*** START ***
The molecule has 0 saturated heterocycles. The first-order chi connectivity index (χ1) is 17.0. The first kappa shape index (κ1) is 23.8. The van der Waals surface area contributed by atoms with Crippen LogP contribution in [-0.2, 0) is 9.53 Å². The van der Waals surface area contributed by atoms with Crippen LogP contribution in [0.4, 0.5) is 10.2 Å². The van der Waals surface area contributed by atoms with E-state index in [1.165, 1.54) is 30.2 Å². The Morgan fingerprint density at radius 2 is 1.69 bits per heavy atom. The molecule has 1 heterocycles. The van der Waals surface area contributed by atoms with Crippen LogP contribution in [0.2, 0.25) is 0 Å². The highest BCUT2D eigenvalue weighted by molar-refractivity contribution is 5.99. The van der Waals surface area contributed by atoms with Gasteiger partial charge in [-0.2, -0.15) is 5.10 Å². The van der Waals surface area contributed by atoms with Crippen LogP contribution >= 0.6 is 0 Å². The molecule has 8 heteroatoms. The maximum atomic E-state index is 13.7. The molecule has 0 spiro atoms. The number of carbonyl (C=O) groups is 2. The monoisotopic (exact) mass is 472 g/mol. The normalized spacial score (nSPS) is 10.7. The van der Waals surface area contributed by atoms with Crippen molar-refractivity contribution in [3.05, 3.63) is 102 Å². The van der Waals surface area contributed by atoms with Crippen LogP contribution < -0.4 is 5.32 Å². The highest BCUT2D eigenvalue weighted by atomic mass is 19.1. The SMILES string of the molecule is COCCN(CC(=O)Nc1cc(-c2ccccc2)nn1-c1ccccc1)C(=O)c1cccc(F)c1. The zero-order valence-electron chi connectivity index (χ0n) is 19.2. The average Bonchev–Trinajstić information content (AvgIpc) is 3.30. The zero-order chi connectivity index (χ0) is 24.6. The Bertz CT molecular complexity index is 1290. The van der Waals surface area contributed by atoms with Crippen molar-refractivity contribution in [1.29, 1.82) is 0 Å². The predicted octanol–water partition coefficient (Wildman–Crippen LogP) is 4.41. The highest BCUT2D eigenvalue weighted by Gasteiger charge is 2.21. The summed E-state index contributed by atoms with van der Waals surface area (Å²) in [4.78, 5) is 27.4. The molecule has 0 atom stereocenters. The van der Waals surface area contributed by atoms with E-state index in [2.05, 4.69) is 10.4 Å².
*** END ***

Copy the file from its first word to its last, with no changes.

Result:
The molecule has 0 saturated heterocycles. The first-order chi connectivity index (χ1) is 17.0. The first kappa shape index (κ1) is 23.8. The van der Waals surface area contributed by atoms with Crippen LogP contribution in [-0.2, 0) is 9.53 Å². The van der Waals surface area contributed by atoms with Crippen LogP contribution in [0.4, 0.5) is 10.2 Å². The van der Waals surface area contributed by atoms with E-state index in [1.165, 1.54) is 30.2 Å². The Morgan fingerprint density at radius 2 is 1.69 bits per heavy atom. The molecule has 1 heterocycles. The van der Waals surface area contributed by atoms with Crippen LogP contribution in [0.2, 0.25) is 0 Å². The highest BCUT2D eigenvalue weighted by molar-refractivity contribution is 5.99. The van der Waals surface area contributed by atoms with Gasteiger partial charge in [-0.2, -0.15) is 5.10 Å². The van der Waals surface area contributed by atoms with Crippen LogP contribution >= 0.6 is 0 Å². The molecule has 8 heteroatoms. The maximum atomic E-state index is 13.7. The molecule has 0 spiro atoms. The number of carbonyl (C=O) groups is 2. The monoisotopic (exact) mass is 472 g/mol. The normalized spacial score (nSPS) is 10.7. The van der Waals surface area contributed by atoms with Crippen molar-refractivity contribution in [3.05, 3.63) is 102 Å². The van der Waals surface area contributed by atoms with Crippen LogP contribution < -0.4 is 5.32 Å². The highest BCUT2D eigenvalue weighted by atomic mass is 19.1. The SMILES string of the molecule is COCCN(CC(=O)Nc1cc(-c2ccccc2)nn1-c1ccccc1)C(=O)c1cccc(F)c1. The zero-order valence-electron chi connectivity index (χ0n) is 19.2. The average Bonchev–Trinajstić information content (AvgIpc) is 3.30. The zero-order chi connectivity index (χ0) is 24.6. The Bertz CT molecular complexity index is 1290. The van der Waals surface area contributed by atoms with Crippen molar-refractivity contribution in [1.29, 1.82) is 0 Å². The predicted octanol–water partition coefficient (Wildman–Crippen LogP) is 4.41. The highest BCUT2D eigenvalue weighted by Gasteiger charge is 2.21. The summed E-state index contributed by atoms with van der Waals surface area (Å²) in [4.78, 5) is 27.4. The molecule has 0 atom stereocenters. The van der Waals surface area contributed by atoms with E-state index in [2.05, 4.69) is 10.4 Å².